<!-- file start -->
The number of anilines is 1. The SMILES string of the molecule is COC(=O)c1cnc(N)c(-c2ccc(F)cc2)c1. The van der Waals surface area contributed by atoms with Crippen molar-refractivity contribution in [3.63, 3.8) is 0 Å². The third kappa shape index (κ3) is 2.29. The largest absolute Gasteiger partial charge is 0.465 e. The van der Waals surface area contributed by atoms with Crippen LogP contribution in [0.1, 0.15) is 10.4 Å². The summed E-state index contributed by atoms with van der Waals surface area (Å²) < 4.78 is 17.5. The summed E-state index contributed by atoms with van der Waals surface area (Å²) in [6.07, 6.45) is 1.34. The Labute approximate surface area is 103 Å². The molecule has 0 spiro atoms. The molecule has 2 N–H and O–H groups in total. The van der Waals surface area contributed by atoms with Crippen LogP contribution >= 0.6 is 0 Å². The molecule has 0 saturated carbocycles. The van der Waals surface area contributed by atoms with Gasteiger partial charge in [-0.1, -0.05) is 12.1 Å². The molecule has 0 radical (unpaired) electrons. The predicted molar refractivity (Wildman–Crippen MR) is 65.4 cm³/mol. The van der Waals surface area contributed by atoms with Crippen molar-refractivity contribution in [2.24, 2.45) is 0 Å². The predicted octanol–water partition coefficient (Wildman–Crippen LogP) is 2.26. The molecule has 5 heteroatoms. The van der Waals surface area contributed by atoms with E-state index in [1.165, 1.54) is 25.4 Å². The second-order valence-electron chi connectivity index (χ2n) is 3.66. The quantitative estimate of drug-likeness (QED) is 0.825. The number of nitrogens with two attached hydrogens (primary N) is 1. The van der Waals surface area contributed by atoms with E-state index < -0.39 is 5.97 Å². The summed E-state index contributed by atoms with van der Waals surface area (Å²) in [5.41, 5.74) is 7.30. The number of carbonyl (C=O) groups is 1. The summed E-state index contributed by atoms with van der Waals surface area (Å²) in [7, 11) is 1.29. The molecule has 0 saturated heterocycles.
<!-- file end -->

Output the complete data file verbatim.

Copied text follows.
The number of anilines is 1. The SMILES string of the molecule is COC(=O)c1cnc(N)c(-c2ccc(F)cc2)c1. The van der Waals surface area contributed by atoms with Crippen molar-refractivity contribution in [3.63, 3.8) is 0 Å². The third kappa shape index (κ3) is 2.29. The largest absolute Gasteiger partial charge is 0.465 e. The van der Waals surface area contributed by atoms with Crippen LogP contribution in [0.1, 0.15) is 10.4 Å². The summed E-state index contributed by atoms with van der Waals surface area (Å²) < 4.78 is 17.5. The summed E-state index contributed by atoms with van der Waals surface area (Å²) in [6.07, 6.45) is 1.34. The Labute approximate surface area is 103 Å². The molecule has 0 spiro atoms. The molecule has 2 N–H and O–H groups in total. The van der Waals surface area contributed by atoms with Crippen LogP contribution >= 0.6 is 0 Å². The molecule has 0 saturated carbocycles. The van der Waals surface area contributed by atoms with Gasteiger partial charge in [-0.1, -0.05) is 12.1 Å². The molecule has 0 radical (unpaired) electrons. The predicted molar refractivity (Wildman–Crippen MR) is 65.4 cm³/mol. The van der Waals surface area contributed by atoms with Crippen molar-refractivity contribution in [2.24, 2.45) is 0 Å². The predicted octanol–water partition coefficient (Wildman–Crippen LogP) is 2.26. The molecule has 5 heteroatoms. The van der Waals surface area contributed by atoms with E-state index in [1.165, 1.54) is 25.4 Å². The second-order valence-electron chi connectivity index (χ2n) is 3.66. The quantitative estimate of drug-likeness (QED) is 0.825. The number of nitrogens with two attached hydrogens (primary N) is 1. The van der Waals surface area contributed by atoms with E-state index < -0.39 is 5.97 Å². The summed E-state index contributed by atoms with van der Waals surface area (Å²) in [5.41, 5.74) is 7.30. The number of carbonyl (C=O) groups is 1. The summed E-state index contributed by atoms with van der Waals surface area (Å²) in [7, 11) is 1.29. The molecule has 0 saturated heterocycles.